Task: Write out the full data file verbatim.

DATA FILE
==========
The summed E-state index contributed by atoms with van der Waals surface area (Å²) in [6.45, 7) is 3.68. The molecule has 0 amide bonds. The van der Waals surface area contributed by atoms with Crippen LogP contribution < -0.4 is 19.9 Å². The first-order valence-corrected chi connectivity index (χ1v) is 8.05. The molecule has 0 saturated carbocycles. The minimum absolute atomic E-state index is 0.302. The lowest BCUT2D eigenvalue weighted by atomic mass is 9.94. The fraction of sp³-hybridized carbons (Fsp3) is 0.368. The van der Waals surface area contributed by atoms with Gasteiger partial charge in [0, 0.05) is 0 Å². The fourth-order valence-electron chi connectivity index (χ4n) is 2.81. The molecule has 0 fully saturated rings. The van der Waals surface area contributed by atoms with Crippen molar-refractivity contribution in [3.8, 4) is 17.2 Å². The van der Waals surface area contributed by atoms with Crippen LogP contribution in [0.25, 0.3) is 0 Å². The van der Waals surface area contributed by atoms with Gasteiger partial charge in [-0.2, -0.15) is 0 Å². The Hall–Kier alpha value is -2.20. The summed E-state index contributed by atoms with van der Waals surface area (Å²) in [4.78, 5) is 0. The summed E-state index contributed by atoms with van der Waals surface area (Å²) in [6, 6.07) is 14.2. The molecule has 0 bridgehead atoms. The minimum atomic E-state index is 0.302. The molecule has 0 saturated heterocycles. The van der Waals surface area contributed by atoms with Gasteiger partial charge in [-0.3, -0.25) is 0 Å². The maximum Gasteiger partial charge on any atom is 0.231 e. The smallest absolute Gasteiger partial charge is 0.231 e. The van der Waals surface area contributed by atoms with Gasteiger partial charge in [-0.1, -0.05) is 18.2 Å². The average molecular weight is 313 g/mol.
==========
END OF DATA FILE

The summed E-state index contributed by atoms with van der Waals surface area (Å²) in [6.45, 7) is 3.68. The molecule has 0 amide bonds. The van der Waals surface area contributed by atoms with Crippen LogP contribution < -0.4 is 19.9 Å². The first-order valence-corrected chi connectivity index (χ1v) is 8.05. The molecule has 0 saturated carbocycles. The minimum absolute atomic E-state index is 0.302. The lowest BCUT2D eigenvalue weighted by atomic mass is 9.94. The fraction of sp³-hybridized carbons (Fsp3) is 0.368. The van der Waals surface area contributed by atoms with Gasteiger partial charge in [0, 0.05) is 0 Å². The fourth-order valence-electron chi connectivity index (χ4n) is 2.81. The molecule has 0 fully saturated rings. The van der Waals surface area contributed by atoms with Crippen molar-refractivity contribution in [3.8, 4) is 17.2 Å². The van der Waals surface area contributed by atoms with Crippen LogP contribution in [0.25, 0.3) is 0 Å². The van der Waals surface area contributed by atoms with Gasteiger partial charge in [-0.2, -0.15) is 0 Å². The Hall–Kier alpha value is -2.20. The summed E-state index contributed by atoms with van der Waals surface area (Å²) in [4.78, 5) is 0. The summed E-state index contributed by atoms with van der Waals surface area (Å²) in [6, 6.07) is 14.2. The molecule has 0 bridgehead atoms. The minimum atomic E-state index is 0.302. The molecule has 0 saturated heterocycles. The van der Waals surface area contributed by atoms with Gasteiger partial charge in [-0.3, -0.25) is 0 Å². The maximum Gasteiger partial charge on any atom is 0.231 e. The smallest absolute Gasteiger partial charge is 0.231 e. The van der Waals surface area contributed by atoms with Gasteiger partial charge in [-0.1, -0.05) is 18.2 Å². The average molecular weight is 313 g/mol.